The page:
The first presentation in this session was given by Haifeng Yu regarding their work with defense of social networks against sybil attacks. The title of the talk was "SybilLimit: A Near-Optimal Social Network Defense Against Sybil Attacks". Haifeng began by describing their motivating problem, which is that sybil attacks are particularly troublesome in a decentralized environment, pointing to results that indicate the impossibility of perfect defense without a central authority to tie identities to human beings. He goes on to present SybilLimit, a protocol that leverages a key insight about social networks to place a bound on the number of accepted sybil nodes. He shows that for a network with one million nodes, SybilLimit reduces the number of accepted sybil nodes by approximately 200 times. Furthermore, in fast-mixing networks, the bounds provided by SybilLimit fall within a logarithmic factor of the optimal solution. Finally, the Haifeng concludes his talk by presenting empirical evidence that real-world social networks are fast-mixing, making them ideal candidates for use with SybilLimit.
The first question regarded the real-world datasets used by the authors for experimental validation. An audience member asked Haifeng how many nodes were removed while pre-processing the real-world datasets. Haifeng responded by saying that only nodes with extremely high incidence were removed from the datasets, so the total number removed depended on the dataset. It tended to vary between ten and fifty percent of the nodes. He then pointed out that removing edges from the graphs would not reduce the mixing time.
The next question was whether it would be possible to take a snapshot of a network, and all of the nodes that were suspected to be sybil, in order to verify the correctness of the solution. Haifeng said that such an exercise assumes that an authority is capable of correctly identifying which nodes are sybil. Assuming that this could be accomplished accurately, it would be an interesting experiment.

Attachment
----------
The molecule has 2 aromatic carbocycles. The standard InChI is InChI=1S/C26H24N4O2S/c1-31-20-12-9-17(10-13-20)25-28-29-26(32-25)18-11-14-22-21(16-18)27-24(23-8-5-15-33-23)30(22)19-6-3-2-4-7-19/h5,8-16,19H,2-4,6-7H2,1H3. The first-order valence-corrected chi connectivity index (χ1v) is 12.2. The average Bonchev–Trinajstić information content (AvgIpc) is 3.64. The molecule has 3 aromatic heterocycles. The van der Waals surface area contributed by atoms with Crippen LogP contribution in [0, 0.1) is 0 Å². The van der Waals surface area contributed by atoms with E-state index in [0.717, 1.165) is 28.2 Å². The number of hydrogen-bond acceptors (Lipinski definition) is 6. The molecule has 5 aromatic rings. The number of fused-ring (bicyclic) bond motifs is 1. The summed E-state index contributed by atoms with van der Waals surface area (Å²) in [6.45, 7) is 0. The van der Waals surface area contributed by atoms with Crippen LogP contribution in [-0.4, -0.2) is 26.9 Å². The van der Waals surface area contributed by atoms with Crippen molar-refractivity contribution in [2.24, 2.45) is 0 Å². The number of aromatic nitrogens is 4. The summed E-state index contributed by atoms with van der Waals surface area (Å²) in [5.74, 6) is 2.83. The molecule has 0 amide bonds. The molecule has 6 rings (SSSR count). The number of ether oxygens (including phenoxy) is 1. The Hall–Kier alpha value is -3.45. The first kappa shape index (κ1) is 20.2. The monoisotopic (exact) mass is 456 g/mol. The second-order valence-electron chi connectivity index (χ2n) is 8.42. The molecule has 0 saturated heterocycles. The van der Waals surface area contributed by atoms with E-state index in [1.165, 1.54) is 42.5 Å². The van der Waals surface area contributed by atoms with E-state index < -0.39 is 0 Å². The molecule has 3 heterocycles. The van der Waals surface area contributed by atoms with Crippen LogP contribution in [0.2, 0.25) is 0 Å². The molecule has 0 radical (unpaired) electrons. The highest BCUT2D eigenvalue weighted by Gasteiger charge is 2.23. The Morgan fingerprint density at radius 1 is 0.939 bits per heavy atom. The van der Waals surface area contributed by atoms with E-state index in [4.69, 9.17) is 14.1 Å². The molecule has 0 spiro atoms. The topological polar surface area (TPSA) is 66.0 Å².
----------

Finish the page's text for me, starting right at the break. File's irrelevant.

The second presentation was given by Parv Venkitasubramaniam, titled "Anonymous Networking with Minimum Latency in Ad-Hoc Networks. Parv opened up by observing a trend toward ubiquitous wireless networks composed of self-configuring devices, and discussed the need for security and anonymity in such an environment. He proceeded to discuss the inherent tradeoff between resilience to timing-based traffic analysis attacks and the quality of service as measured by latency. He then described the way in which anonymity is quantified in his work, and presented scheduling strategies that maximize this notion of anonymity, as well as a characterization of the performance penalties incurred. Parv concluded by hypothesizing that a more realistic model for the adversary might result in improved performance, and briefly talked about some future work in this area.